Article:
The R-44 is powered by mains or battery. However, although the four AA batteries give you four hours recording, that time is drastically reduced to just one hour if you use phantom power so I used it on mains power supply as some of the pieces being performed by the pianist where quite long. Mussorgsky’s Pictures at an Exhibition and Liszt’s Sonata in B minor are both 34 minutes long.
The R-44 records onto a single solid-state SD memory card. Now, video producers are probably thinking, “what, just one card slot”. Well fear not, audio is audio, and video is video. We only need one card slot in the R-44 because the recording times are phenomenal. Recording CD quality onto a single 8GB card will net you 755 minutes.
For most CD quality recordings you would typically set the R-44 to 44.1 kHz and 16-bit stereo. But as my production was for a DVD release, I set the sampling rate to 48 kHz. The R-44 can record in either 16-bit or 24-bit and at sampling rates anywhere from 44.1 kHz right up to 192 kHz.
The quality of the pre-amps in the R-44 are pretty amazing, way superior to those built into your average HD camcorder. It also has all the various inputs/outputs on the left side that are required for most audio recordings and four balanced XLR inputs on the right side. All the various pans and pot controls are neatly laid out on top of the device. All the other switches on top are all very clearly laid out, in fact I didn’t even need the instruction manual for the R-44 because it just made sense.
Finally, the microphone I used was an Earthworks PM40 (PM stands for Piano Mic), this was the most expensive bit of kit coming in at around £2,650. I chose this microphone because it is a unique design and it takes all the hard work out of miking up a grand piano. The PM40 is basically an aluminium telescopic pole with two lavaliere-type mics attached via built-in gooseneck arms. On either end of the pole there are two right-angle brackets. The PM40 sits inside the piano and the brackets either end rest on the edge of the grand piano. Earthworks recommend setting the mic up so that the two mics sitting on the end of the flexible arms sit approximately 3” behind and 3” above the actual hammers. They suggest this is a good starting point. Personally, I didn’t have to move too far away from these guidelines. You should also aim to have the two little microphones a third apart i.e. splitting up the keyboard into three equal thirds.
The two microphones are numbered so when the build-in lead is plugged into the little break-out box (comes supplied) you know which is Left and which is Right. Now, this next part is quite important. Many recording engineers have recently opted to have the Right channel at the bass end of the piano register and the Left mic at the treble end. When listening back to recordings done in this way on your hi-fi (assuming you have your hi-fi set up correctly of course) you get the perspective of being in the audience somewhere near the foot of the piano looking into the pianists face.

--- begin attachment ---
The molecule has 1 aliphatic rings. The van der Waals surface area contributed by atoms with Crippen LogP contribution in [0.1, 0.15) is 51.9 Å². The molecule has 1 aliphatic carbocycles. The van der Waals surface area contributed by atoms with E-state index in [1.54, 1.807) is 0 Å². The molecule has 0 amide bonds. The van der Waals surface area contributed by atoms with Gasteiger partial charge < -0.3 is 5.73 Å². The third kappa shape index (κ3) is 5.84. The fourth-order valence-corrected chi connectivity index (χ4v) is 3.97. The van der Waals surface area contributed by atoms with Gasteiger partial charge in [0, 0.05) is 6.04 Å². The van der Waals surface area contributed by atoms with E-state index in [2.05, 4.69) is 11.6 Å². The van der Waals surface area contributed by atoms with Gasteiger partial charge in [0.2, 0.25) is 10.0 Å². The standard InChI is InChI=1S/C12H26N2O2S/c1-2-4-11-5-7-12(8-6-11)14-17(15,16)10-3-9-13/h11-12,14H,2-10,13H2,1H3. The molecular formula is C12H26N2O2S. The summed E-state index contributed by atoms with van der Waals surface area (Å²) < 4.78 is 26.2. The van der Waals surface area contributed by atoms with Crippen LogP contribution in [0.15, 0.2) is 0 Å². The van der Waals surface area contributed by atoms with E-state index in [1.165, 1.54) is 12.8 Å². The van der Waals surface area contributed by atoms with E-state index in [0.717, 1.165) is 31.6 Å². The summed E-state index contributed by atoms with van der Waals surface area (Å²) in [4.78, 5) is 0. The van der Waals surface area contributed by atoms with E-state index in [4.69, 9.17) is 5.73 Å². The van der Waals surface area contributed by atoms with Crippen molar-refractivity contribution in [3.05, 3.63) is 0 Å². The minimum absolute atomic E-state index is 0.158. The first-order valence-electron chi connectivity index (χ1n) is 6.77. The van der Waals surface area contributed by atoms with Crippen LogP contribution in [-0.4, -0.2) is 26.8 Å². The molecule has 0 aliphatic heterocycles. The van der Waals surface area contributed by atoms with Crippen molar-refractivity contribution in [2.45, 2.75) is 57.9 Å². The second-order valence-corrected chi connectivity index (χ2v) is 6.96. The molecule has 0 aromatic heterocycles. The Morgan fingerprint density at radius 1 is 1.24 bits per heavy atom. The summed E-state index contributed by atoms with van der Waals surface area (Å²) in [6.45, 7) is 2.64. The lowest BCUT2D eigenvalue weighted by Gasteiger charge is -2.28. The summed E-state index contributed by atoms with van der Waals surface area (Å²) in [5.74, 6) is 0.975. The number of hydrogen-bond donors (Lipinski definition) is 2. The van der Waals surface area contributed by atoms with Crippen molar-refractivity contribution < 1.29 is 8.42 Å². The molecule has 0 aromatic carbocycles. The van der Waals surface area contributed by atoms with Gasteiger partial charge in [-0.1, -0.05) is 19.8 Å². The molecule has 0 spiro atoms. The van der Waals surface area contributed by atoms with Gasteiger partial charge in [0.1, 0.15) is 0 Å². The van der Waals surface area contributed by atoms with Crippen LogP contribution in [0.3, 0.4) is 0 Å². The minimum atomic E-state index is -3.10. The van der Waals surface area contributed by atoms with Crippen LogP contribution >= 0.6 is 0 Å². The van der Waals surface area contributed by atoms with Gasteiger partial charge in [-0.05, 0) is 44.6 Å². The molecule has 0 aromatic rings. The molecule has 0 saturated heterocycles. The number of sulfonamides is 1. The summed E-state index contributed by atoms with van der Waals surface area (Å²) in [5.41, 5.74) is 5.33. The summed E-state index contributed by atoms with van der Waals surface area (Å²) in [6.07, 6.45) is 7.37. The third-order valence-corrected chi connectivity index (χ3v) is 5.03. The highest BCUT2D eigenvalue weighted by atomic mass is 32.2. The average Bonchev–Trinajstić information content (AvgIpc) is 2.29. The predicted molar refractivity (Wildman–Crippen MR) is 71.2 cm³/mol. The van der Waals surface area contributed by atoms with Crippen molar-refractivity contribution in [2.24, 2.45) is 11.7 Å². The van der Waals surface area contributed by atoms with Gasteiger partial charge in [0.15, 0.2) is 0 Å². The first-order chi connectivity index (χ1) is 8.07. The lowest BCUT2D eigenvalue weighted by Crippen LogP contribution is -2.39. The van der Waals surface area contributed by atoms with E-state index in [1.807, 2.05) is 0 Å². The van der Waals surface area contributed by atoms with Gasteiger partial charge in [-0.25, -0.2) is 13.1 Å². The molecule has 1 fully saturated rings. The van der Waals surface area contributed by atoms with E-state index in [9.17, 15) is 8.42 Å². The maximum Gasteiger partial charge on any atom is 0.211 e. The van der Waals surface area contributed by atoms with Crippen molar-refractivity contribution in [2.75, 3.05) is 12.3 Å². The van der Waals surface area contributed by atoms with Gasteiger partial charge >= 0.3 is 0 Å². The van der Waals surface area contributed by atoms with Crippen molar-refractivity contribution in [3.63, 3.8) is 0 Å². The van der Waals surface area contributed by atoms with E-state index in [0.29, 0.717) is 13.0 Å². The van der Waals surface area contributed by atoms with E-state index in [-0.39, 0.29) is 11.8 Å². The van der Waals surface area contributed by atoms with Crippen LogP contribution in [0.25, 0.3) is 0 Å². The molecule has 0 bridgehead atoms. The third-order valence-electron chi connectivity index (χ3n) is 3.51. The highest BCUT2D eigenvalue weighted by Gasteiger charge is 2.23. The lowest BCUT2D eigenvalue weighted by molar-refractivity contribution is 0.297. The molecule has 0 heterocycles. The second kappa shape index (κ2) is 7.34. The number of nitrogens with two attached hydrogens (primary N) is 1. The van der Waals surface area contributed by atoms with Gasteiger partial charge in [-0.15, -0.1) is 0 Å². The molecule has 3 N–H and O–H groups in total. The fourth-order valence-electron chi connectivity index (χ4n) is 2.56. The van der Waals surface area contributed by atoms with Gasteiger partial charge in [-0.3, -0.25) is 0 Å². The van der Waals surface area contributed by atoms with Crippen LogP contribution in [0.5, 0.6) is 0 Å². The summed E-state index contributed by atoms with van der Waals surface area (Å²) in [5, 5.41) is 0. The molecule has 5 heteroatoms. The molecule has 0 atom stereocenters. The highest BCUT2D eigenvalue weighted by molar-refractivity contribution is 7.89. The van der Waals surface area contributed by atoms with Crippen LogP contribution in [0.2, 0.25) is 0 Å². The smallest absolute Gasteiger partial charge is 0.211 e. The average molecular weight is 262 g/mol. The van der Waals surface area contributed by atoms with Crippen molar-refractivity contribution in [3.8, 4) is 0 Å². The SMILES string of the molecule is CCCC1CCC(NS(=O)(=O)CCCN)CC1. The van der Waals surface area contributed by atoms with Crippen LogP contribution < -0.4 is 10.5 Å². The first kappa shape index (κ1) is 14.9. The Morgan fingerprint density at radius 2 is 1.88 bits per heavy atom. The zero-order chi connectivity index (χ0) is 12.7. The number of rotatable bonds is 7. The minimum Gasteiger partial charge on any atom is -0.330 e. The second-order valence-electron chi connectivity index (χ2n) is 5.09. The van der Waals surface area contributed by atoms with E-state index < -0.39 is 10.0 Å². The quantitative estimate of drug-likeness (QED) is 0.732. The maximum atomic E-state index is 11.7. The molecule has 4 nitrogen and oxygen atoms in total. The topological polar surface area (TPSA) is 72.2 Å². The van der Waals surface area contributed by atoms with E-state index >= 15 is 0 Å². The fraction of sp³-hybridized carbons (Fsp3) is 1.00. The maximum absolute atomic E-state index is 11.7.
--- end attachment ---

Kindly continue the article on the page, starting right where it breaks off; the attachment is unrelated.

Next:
Personally, I don’t like this method; instead I chose to have the Left mic at the bass end (left side of the keyboard as you look at it from sitting on the piano stool) and the Right mic placed at the upper register of the piano. This way, when the listener hears the recording on their ‘stereo’ equipment they are hearing it from the same perspective as the actual pianist would hear it while he/she is playing. As I’m something of an ex concert pianist myself, this makes sense. For me, hearing it the other way sounds plain weird.
While I was setting up the Roland R-44 and the Earthworks PM40 I had the pianist play a slow chromatic scale starting at the very lowest ‘A’ bass note, then playing at the same constant volume all the way though every single note finally ending on the highest ‘C’. I had to get the pianist, Grace Francis, to repeat this several times while I made fine adjustments to the mic positions. It took no time at all with the PM40 mic to achieve equal temperament throughout the entire register of the Steinway Model D 9’ concert grand piano.
Grace needed time to run though the pieces that she was going to perform, this gave me and the other two cameramen a chance to set up camera angles and work out the blocking and staging of the Polecam and Glidecam. Once we started the actual recording, it mostly went without any hitches. Grace felt she could improve on the interpretation during parts of the Liszt and Mussorgsky, so she did another recording of both. She also made recordings of the Liszt Mephisto Waltz Number 1 and a special encore for the DVD. One week later, Grace and I met up at the Steinway Hall of Fame in London, where I did a 10 minute interview with her for bonus material on the DVD.
You can view my video tutorial of this, along with Grace playing the Liszt Mephisto Waltz Number 1 on my YouTube link below. And if you fancy making me rich, you can also buy the DVD via the link below.
Roland R-44 link: http://www.roland.com/products/en/R-44/
Nigel Cooper video tutorial link: http://www.youtube.com/watch?v=27AQZJ0zHs4
Generic Pool Productions: http://www.genericpool.co.uk
Grace Francis DVD link: http://www.gracefrancis.com
John Gillan Polecam owner/operator: http://www.jgbroadcast.tv
PluralEyes software: http://www.singularsoftware.com/pluraleyes.html